Incorrect: I picked this initially not really having put much thought into the argument. This is a general statement and we cannot conclude from the above argument that technology usage is the reason for increasing intrusion of people on nature in general.

(B) It is possible to determine how many fish are in the sea in some way other than by catching fish.
Incorrect: The argument is talking about the reason for the increased number of fish caught and not the method by which caught fish are counted.

(C) The proportion of marine fish that are caught is as high as the proportion of rain forest trees that are cut down each year.
Incorrect: There is nothing in the argument given that links these two facts together. In fact the rain forest was taken in as an analogy rather than a direct comparison between the rain forest decline and the marine fish decimation.

(D) Modern technologies waste resources by catching inedible fish.
Incorrect: There is nothing in the argument that helps us conclude about inedible fish being caught by modern technologies.

(E) Marine fish continue to be an endangered resource.
Correct: Having done a bit of pre-thinking, it is possible to conclude that what the FGA states i.e marine fish species is no longer endangered is not true and that the marine fish species is still endangered or rather continues to be endangered.
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Re: Environmentalist: The commissioner of the Fish and Game Authority woul [#permalink]
Environmentalist: The commissioner of the Fish and Game Authority would have the public believe that increases in the number of marine fish caught demonstrate that this resource is no longer endangered. This is a specious argument, as unsound as it would be to assert that the ever-increasing rate at which rain forests are being cut down demonstrates a lack of danger to that resource. The real cause of the increased fish-catch is a greater efficiency in using technologies that deplete resources.

The environmentalist's statements, if true, best support which of the following as a conclusion?

Okay this is an inference question. While I was able to figure out that option E was correct, I was stuck with option B for a while, so posting in case someone has a similar doubt in the future.

(B) It is possible to determine how many fish are in the sea in some way other than by catching fish.
My interpretation of the statement was the following: the environmentalist seems to be claiming that marine fish is still endangered (option E).How can s/he say that without knowing how many fishes exist? And how would s/he get to know that? Clearly, if catching fishes is not enough, there must be some other way to determine how many fish are in the sea.

The problem with my argument was that the environmentalist never addresses the underlined part in my reasoning, i.e. s/he never addresses numbers -- how many fishes were or are in the sea--and simply implies that they are endangered by giving an analogy followed by a justification of why more fishes might be caught now.
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Re: Environmentalist: The commissioner of the Fish and Game Authority woul [#permalink]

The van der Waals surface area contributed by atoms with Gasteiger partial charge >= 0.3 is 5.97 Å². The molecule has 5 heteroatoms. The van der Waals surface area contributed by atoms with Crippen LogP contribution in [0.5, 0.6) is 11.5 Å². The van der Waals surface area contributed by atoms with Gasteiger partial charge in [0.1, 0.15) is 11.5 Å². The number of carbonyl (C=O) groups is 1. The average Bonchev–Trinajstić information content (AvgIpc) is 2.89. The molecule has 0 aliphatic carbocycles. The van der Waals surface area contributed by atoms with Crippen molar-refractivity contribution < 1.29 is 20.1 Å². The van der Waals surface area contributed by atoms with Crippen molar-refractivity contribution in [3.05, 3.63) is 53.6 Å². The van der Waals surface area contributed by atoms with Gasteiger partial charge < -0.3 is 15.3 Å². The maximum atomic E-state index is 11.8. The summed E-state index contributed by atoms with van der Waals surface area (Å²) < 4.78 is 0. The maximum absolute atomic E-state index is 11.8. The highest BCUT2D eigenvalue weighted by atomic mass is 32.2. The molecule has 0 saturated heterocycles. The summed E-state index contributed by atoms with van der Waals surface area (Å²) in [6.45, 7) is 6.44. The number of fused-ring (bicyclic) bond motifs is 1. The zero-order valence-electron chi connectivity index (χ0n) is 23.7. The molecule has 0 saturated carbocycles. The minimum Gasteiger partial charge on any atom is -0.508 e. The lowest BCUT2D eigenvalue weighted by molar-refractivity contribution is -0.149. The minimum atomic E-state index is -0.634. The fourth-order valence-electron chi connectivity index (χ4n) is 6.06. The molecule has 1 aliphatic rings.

sagarsabnis wrote:
Environmentalist: The commissioner of the Fish and Game Authority would have the public believe that increases in the number of marine fish caught demonstrate that this resource is no longer endangered. This is a specious argument, as unsound as it would be to assert that the ever-increasing rate at which rain forests are being cut down demonstrates a lack of danger to that resource. The real cause of the increased fish-catch is a greater efficiency in using technologies that deplete resources.

The environmentalist's statements, if true, best support which of the following as a conclusion?

(A) The use of technology is the reason for the increasing encroachment of people on nature.

(B) It is possible to determine how many fish are in the sea in some way other than by catching fish.

(C) The proportion of marine fish that are caught is as high as the proportion of rain forest trees that are cut down each year.

(D) Modern technologies waste resources by catching inedible fish.

(E) Marine fish continue to be an endangered resource.

OG2017 CR645 P540

The commissioner of the Fish and Game Authority would have the public believe that increases in the number of marine fish caught demonstrate that this resource is no longer endangered. [b]This is a specious argument,[/b] as unsound as it would be to assert that the ever-increasing rate at which rain forests are being cut down demonstrates a lack of danger to that resource. The real cause of the increased fish-catch is a greater efficiency in using technologies that deplete resources

See the highlighted blue portions - Comissioner of Fish is saying this + He makes a statement (Marine fish isnt endangered) and says its a specious argument which means the exact opposite is concluded. We can quickly come to E. Now some people might say A but the use of technology is given more as an example to contradict the earlier argument.
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Re: Environmentalist: The commissioner of the Fish and Game Authority woul [#permalink]
Hello experts, ThatDudeKnows ReedArnoldMPREP AndrewN
How to approach a conclusion question.
after reading the whole argument and the last sentence,

choice B strengthens the idea that technology do infact increase the chance of catching the fish--> thereby, suggesting that high no of fish caught could still mean that fish are endangered. because because high number doesn't mean fish are abundant, its just because of technology, people are more efficient in catching fish.